It's arguable that Oak Ridge was built by men but made by women. There were dances on the tennis courts, social clubs for every activity under the sun, weekend shopping excursions to Knoxville by the carload, and a very funny anecdote about a woman who convinced a few construction workers to fashion her biscuit pans from some wasted metal. Those biscuits made many residents and guards very, very happy. 

Denise's book is a must-read (or listen) for a variety of reasons: 

  • The female effort in WWII has largely limited to Rosie the Riveter as a source of inspiration. However, women were instrumental in creating the end of WWII and lived vibrant but tragically impacted lives during that time period. If anything, this collection of stories within a larger narrative is a testament to the strength and resilience of women. 
  • WWII is much more than D-Day, Pearl Harbor, and the bombing of Hiroshima and Nagasaki. Our nation currently sits on the brink of disastrous conflict and the potential of nuclear warfare. The creators of the original weapon of mass destruction, the Atomic Bomb, had no idea what they were creating and were left with the burden of processing and accepting what they'd been party to. Understanding their struggle and their story has given me a very different perspective on war and international conflict and as a concerned global citizen, it's worth your consideration. 
  • Denise tells the stories of so many real women who lived, loved, and served during that time period with undeniable grace and care. She gives them credit, humanizes them, and brings them to life for all who pick up her book. If nothing else, enjoy Denise's expert storytelling and her commitment to truth. There was no need to dramatize anything that happened during the establishment of Oak Ridge as it was dramatic enough and Denise does this drama justice by telling it like it was.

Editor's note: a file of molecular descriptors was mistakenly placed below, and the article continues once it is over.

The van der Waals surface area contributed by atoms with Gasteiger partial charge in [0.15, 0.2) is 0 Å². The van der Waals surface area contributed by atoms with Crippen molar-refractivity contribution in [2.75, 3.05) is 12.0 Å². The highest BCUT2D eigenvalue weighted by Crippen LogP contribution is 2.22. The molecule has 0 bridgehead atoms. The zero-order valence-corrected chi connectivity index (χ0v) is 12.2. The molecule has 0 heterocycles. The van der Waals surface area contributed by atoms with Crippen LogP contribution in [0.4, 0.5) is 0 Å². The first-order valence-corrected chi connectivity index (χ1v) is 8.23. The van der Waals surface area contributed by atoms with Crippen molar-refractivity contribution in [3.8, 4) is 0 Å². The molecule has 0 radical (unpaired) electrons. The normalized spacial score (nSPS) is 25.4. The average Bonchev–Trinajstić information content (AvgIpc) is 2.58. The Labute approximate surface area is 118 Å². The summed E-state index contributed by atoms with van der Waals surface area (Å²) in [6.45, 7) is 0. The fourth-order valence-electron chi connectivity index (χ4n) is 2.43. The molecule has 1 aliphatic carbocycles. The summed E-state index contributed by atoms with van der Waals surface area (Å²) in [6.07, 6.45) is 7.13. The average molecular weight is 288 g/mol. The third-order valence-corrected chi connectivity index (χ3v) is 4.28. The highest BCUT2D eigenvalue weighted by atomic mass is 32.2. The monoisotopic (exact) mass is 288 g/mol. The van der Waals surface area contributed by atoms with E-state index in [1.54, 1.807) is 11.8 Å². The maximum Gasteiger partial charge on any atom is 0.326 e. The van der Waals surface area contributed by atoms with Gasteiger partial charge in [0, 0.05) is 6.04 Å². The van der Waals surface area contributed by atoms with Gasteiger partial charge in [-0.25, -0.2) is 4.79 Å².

The Oak Ridge exploration continues with: Ignored Heroes of WWII

Written by local Oak Ridger Richard Cook, this book catalogs the complete history of the 'colony', which started with a single plantation and grew to house over 50,000 individuals. This book is huge - coffee table sized - and is full of photos by the famed photographer Ed Westcott. Westcott's coverage of Oak Ridge is unprecedented. Whoever was in the WWII PR department had their head on correctly when they decided it was necessary to have a full-time live-in photographer for the creation of a militarized weapon-manufacturing supportive compound. 

The photos and anecdotes begin with the land secured for the Oak Ridge compound - secured via eminent domain, displacing thousands of farmers and landholders who'd lived there for generations. It goes on to capture the thousands arriving by train, most of whom did not know their destination. There are photos of children playing outside the temporary housing (and by temporary, they meant years with no determinable deadline), photos of dances and sports teams playing, photos from inside the plant where mystery work was happening by hands completely unaware of their impact. 

I'm still reading this book, but once I'm finished, I'd be happy to pass it along to another history buff, Oak Ridge newbie, or military enthusiast who would like to enjoy it. It's a masterpiece that's self-published and in rare quantity. Mine also happens to be signed which it pretty cool. 

I'd love to hear from you - did you know about Oak Ridge? What about your community, what history is embedded in your neighborhood?